Every year, thousands of people are killed or injured in motor vehicle accidents in the United States. The number of fatalities and wrongful death claims has decreased steadily over time, mainly due to the improvement of safety features in vehicles.
According to the National Highway Traffic Safety Administration (NHTSA), about half the people killed in motor vehicle crashes each year were not wearing safety restraints. It is possible that many of these people’s deaths could have been prevented with the use of seat belts. In 2017, 37,133 people died in motor vehicle accidents in the U.S. and of that number, an estimated 14,955 lives could have been saved by wearing seat belts.
Seat Belt Safety Laws in Texas
Texas, like other states, has occupant restraint laws in place to protect vehicle drivers and passengers. All occupants of a vehicle aged 15 and over must wear a seat belt when one is provided. Children under the age of 17 must be secured by either a seat belt or a child passenger safety seat system. There are several exceptions to the law. Those who have a medical reason can be exempt from wearing a seat belt if they have a statement from their physician. A person who is performing a job that requires frequent entry and exit to the vehicle may be exempt. These jobs include U.S. postal service workers, newspaper delivery personnel, meter readers, and others.
Penalties for Not Wearing a Seat Belt
Seat belt use saves lives. While seat belt laws have been in place for many years, police have not always given citations. With an increased emphasis on seat belt safety, law enforcement officers may now stop drivers simply for the failure to wear seat belts.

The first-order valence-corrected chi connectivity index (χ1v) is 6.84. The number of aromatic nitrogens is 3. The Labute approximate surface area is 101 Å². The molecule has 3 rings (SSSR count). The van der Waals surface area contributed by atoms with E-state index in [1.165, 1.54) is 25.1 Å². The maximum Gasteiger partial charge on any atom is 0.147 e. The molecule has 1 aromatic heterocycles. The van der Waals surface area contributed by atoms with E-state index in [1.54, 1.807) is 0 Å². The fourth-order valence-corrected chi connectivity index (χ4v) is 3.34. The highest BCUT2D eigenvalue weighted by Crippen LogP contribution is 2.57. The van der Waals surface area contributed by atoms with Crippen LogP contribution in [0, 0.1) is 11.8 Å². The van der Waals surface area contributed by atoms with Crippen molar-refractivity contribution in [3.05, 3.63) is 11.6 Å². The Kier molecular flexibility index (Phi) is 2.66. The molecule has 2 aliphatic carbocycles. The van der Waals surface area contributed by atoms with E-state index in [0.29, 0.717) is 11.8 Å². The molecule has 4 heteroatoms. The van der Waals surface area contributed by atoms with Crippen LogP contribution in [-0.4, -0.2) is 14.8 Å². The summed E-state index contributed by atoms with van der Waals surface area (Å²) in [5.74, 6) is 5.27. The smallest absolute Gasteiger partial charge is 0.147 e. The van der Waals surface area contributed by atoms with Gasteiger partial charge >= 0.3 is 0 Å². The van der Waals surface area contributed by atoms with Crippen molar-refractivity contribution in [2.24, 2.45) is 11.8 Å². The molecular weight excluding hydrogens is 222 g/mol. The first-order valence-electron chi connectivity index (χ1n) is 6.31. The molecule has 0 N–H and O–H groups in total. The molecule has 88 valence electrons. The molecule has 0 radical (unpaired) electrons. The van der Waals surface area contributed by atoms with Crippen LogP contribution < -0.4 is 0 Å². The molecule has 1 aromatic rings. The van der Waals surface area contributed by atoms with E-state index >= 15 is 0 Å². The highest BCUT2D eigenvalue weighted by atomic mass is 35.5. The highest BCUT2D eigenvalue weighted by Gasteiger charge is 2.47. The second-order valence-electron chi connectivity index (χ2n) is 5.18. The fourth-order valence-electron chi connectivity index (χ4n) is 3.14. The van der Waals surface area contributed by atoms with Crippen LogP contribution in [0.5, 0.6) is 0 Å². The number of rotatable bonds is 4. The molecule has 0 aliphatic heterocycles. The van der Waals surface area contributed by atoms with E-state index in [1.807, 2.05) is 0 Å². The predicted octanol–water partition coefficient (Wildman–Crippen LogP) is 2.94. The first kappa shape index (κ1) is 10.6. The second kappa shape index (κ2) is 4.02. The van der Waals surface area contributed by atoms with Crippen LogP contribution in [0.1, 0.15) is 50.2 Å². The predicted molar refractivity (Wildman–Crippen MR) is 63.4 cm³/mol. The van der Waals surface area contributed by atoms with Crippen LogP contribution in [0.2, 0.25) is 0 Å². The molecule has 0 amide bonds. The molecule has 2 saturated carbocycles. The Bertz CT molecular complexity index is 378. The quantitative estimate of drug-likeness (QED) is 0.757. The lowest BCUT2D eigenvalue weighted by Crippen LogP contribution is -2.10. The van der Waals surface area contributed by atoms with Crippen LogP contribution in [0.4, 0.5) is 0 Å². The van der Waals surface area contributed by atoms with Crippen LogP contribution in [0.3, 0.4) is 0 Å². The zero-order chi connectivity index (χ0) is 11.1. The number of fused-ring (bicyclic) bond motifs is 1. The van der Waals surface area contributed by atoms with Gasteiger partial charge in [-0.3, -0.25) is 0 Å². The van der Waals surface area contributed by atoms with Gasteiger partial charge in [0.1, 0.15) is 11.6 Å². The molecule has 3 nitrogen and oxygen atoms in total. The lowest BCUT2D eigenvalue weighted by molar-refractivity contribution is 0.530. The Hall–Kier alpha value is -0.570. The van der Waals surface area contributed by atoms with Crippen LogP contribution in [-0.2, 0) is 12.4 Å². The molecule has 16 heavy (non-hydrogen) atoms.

The driver is responsible for ensuring that all passengers wear their safety restraints. It is particularly important for adults to properly restrain infants and children with an adequate safety seat or booster. Failure to comply with the seat belt law is a misdemeanor offense and is punishable with fines of up to $200. Parents may also be reported to the Texas Child Protective Services for failure to restrain their children while driving.
Preventing Injuries with Seat Belts
Seat belts are necessary for the prevention of serious injuries in motor vehicle crashes. Vehicle accidents are the number one cause of death for people under the age of 34. One of the most severe injuries possible is a traumatic brain injury, which can occur when the head hits the windshield. Wearing a seat belt will prevent your body from being ejected from the vehicle in an accident.
A person wearing a seat belt is more likely to survive a rollover accident; a person who is not properly restrained will suffer severe injuries or worse. It is essential to make sure that the seat belts work correctly and that you install a child safety seat properly.
How Seatbelt Use Impacts a Personal Injury Case?
In Texas, the nonuse of a seatbelt can be admissible in court to demonstrate partial responsibility for injuries suffered in a car accident. Juries in Texas are required to apportion fault in accidents. If you are found to have been partly responsible for an accident, your damages will be reduced according to the percentage of responsibility assigned. If your percentage of responsibility is over 51%, you are precluded from damages in Texas.
However, the nonuse would have to relate to your injury to show fault.
How Can Seat Belt Use Be Proven?
Newer vehicles all have ‘black boxes,” which are really computers that record such things are speed, braking, steering input, and seat belts. Often, the event data recorder will be downloaded, and an expert will be called to testify about the data if it is helpful to that side of the case.
Also, witnesses can be used to testify about what they saw. For instance, f someone helped a victim out of the car, they could testify if they saw the seat belt in use.
Free Consultation on Injury Claims
You might be entitled to compensation if you or a loved one were hurt in an auto accident due to someone’s negligence. The negligent driver may owe you money for medical expenses, lost wages, pain and suffering, and other damages.